Indian Catholic News

New proof for pre-Portuguese mission in Kollam

Cherian said Kollam was the de facto international capital for spice trade, especially pepper, cardamom and ginger, for long.

 
Kollam: 

Archaeologists have recovered large volumes of Chinese coins, ceramic pottery and potsherds from the seabed off Kollam, in Kerala cementing proof of pre-Portuguese Christianity in the area.

The recovery provides another proof for Kerala's rich trade and cultural links with ancient China. They have also given credence to the theory that Kollam was a flourishing port centuries ago and missioners to China visited the area.

Kerala Council for Historical Research (KCHR) director P J Cherian said they recovered the artefacts from the ancient port of Kollam in a salvage operation conducted on Sunday.

"It was a dream come true for our members. We could collect around 290 Chinese coins and local pottery that are over hundred years old,'' he said. The salvage operation was undertaken in the wake of reports that some artefacts were taken away by workers while dredging for new sea channels.

"We got reports that kilograms of coins were sold to antique collectors in Tamil Nadu,'' he said.

Cherian said Kollam was the de facto international capital for spice trade, especially pepper, cardamom and ginger, for long.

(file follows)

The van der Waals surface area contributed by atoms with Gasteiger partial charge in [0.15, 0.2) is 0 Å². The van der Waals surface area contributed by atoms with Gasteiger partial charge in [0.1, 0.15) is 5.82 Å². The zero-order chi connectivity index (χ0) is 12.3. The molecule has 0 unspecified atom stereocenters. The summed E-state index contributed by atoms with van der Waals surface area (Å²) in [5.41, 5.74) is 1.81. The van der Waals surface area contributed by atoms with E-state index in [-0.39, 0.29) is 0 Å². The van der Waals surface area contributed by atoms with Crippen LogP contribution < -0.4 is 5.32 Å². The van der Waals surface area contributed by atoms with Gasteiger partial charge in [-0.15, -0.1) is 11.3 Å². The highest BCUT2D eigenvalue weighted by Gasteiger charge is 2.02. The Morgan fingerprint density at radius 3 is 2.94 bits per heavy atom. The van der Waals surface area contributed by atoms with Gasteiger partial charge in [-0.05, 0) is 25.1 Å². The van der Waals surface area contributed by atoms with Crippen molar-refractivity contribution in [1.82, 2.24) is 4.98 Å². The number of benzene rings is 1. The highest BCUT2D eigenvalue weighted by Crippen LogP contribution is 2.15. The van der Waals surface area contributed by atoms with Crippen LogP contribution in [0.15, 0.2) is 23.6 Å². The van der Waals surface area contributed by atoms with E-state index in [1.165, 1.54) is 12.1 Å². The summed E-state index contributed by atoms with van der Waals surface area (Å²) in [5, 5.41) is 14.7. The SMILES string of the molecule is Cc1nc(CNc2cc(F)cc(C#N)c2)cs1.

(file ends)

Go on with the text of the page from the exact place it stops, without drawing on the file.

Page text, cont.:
Archaeologist Sunil Edward said Kollam, once called Desinganadu, had a commercial reputation from the days of Phoenicians and Romans.

"The port was virtually the gateway to the Indian sub-continent for the rest of the world. All that is a 2,500-year-old history or even more,'' he said.

He said John of Montecorvino, a Catholic missionary who later became the first Archbishop of Peking in China, had in the 13th century visited Kollam en route to China and recorded that he found Chinese, Christian, Jewish and Muslim traders in Kollam.

"A church built in 825 AD - also known as Teresa palli - and another one built by Jourdanos Katthalani in the 13th century - known as St George Church - and a mosque known as valiya palli were all buried underwater,'' he said, adding that some fishermen had reported seeing the remnants of these churches in the seabed.

Source: Times of India

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